Mitchell Marsh did his chances no harm for the upcoming Test series against India as he bludgeoned his way to a well made 75 in the three-day warm-up match against India A played at the Brabourne Stadium, Mumbai. Marsh, who is in the reckoning for a spot in the final eleven of the Australian line-up, enhanced his chances after the knock, and in all likelihood will take up the all-rounders job on February 23 in Pune. Marsh is touring India for the first time for a Test series and feels confident to do well in the tour.
"I probably knew that I had a chance for India due to the all-rounders' slot and the make-up of the team. I knew that I had a chance. I always knew I was going to be in the mix. If I do play, it'll probably be at No. 6.
"Tours like this are exactly why we train hard and get ourselves to the position where we can put up to the vigours of Test cricket, especially in the sub-continent. So yes, I am confident about my body and the fitness," said Marsh after the second day's play.
Talking about his knock, Marsh said, "...the later you hit the ball, the easier it is to find the gaps, especially when it's (ball is) turning. That's just something I have learnt from my debut in UAE, Sri Lanka and now here and playing in IPL and playing spinners all the time. So hopefully if I get a chance, I can implement it."
It is imperative for a player to rotate the strike against spinners and Marsh seems to have learnt his lesson.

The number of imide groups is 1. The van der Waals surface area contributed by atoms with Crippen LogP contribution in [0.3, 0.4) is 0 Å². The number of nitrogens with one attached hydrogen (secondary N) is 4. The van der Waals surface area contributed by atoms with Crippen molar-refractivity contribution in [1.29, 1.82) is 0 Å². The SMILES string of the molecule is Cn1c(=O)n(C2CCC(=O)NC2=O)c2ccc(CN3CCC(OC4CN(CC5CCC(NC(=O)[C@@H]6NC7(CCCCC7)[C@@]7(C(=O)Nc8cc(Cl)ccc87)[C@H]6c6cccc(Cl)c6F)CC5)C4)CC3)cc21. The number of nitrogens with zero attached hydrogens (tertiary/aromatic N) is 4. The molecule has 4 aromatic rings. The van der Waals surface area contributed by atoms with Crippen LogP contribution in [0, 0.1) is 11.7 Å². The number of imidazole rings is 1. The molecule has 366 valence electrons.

"I've faced a lot more spin over time, and I've learnt that rotation of strike is really important, especially in the sub-continent, getting off strike. I've adapted my game, and hopefully, I can get better at it," added Marsh, who is expected to be named in the first Test XI at Pune on February 23 along with brother Shaun who scored a hundred yesterday.
He said he has opened the attack with the new ball for Australia in limited over cricket and was ready to do it with the red ball too, just as he did today alongside Jackson Bird.
"Yes. I've done it in the past, not for Australia, but I've taken the new ball for Western Australia and for Australia in white ball cricket. So I'm certainly comfortable with that. I practice with the new ball every now and then, so if that opportunity arises, I'll be ready."
Asked about Shreyas Iyer, Marsh said Indian players were good against spin.
"He is a good player. All Indian players in the sub-continent attack our spinners. But at the same time I think Nathan Lyon came back really well at him. But yeah, he looks a good player," he said.
The pitch for the three-day game had a tinge of green, but he's under no illusion that the Test wickets would be similar in looks.
"I would imagine the Test wicket would be nothing like that wicket, but we will wait and see. We spoke to the umpires and they said all first class games it nibbles around a bit for half an hour and then it flattens."
(With PTI Inputs)